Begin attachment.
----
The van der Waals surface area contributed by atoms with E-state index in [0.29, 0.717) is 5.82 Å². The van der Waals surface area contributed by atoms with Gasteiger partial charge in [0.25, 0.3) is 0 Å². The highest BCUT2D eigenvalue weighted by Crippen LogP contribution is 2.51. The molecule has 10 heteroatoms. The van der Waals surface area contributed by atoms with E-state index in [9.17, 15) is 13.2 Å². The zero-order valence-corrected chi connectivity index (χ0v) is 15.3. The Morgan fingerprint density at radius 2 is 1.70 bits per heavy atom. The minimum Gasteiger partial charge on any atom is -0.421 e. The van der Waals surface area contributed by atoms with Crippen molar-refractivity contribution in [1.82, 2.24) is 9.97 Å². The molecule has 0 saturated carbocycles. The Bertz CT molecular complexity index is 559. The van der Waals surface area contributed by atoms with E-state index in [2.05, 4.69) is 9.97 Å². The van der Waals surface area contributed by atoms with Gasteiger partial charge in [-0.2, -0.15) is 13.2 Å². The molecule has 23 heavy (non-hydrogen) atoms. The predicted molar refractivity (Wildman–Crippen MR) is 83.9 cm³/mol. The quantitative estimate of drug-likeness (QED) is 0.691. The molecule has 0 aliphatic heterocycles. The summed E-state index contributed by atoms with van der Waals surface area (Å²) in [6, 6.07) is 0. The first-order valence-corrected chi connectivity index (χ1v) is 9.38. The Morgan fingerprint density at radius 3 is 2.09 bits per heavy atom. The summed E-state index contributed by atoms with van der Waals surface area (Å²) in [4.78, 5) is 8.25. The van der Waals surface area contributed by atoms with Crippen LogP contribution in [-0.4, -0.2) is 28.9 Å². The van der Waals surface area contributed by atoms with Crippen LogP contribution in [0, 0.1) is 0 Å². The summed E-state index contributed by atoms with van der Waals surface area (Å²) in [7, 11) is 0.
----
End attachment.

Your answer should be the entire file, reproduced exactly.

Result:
The van der Waals surface area contributed by atoms with E-state index in [0.29, 0.717) is 5.82 Å². The van der Waals surface area contributed by atoms with Gasteiger partial charge in [0.25, 0.3) is 0 Å². The highest BCUT2D eigenvalue weighted by Crippen LogP contribution is 2.51. The molecule has 10 heteroatoms. The van der Waals surface area contributed by atoms with E-state index in [9.17, 15) is 13.2 Å². The zero-order valence-corrected chi connectivity index (χ0v) is 15.3. The Morgan fingerprint density at radius 2 is 1.70 bits per heavy atom. The minimum Gasteiger partial charge on any atom is -0.421 e. The van der Waals surface area contributed by atoms with Crippen molar-refractivity contribution in [1.82, 2.24) is 9.97 Å². The molecule has 0 saturated carbocycles. The Bertz CT molecular complexity index is 559. The van der Waals surface area contributed by atoms with E-state index in [2.05, 4.69) is 9.97 Å². The van der Waals surface area contributed by atoms with Gasteiger partial charge in [-0.2, -0.15) is 13.2 Å². The molecule has 23 heavy (non-hydrogen) atoms. The predicted molar refractivity (Wildman–Crippen MR) is 83.9 cm³/mol. The quantitative estimate of drug-likeness (QED) is 0.691. The molecule has 0 aliphatic heterocycles. The summed E-state index contributed by atoms with van der Waals surface area (Å²) in [6, 6.07) is 0. The first-order valence-corrected chi connectivity index (χ1v) is 9.38. The Morgan fingerprint density at radius 3 is 2.09 bits per heavy atom. The summed E-state index contributed by atoms with van der Waals surface area (Å²) in [4.78, 5) is 8.25. The van der Waals surface area contributed by atoms with Crippen LogP contribution in [-0.4, -0.2) is 28.9 Å². The van der Waals surface area contributed by atoms with Crippen LogP contribution in [0, 0.1) is 0 Å². The summed E-state index contributed by atoms with van der Waals surface area (Å²) in [7, 11) is 0.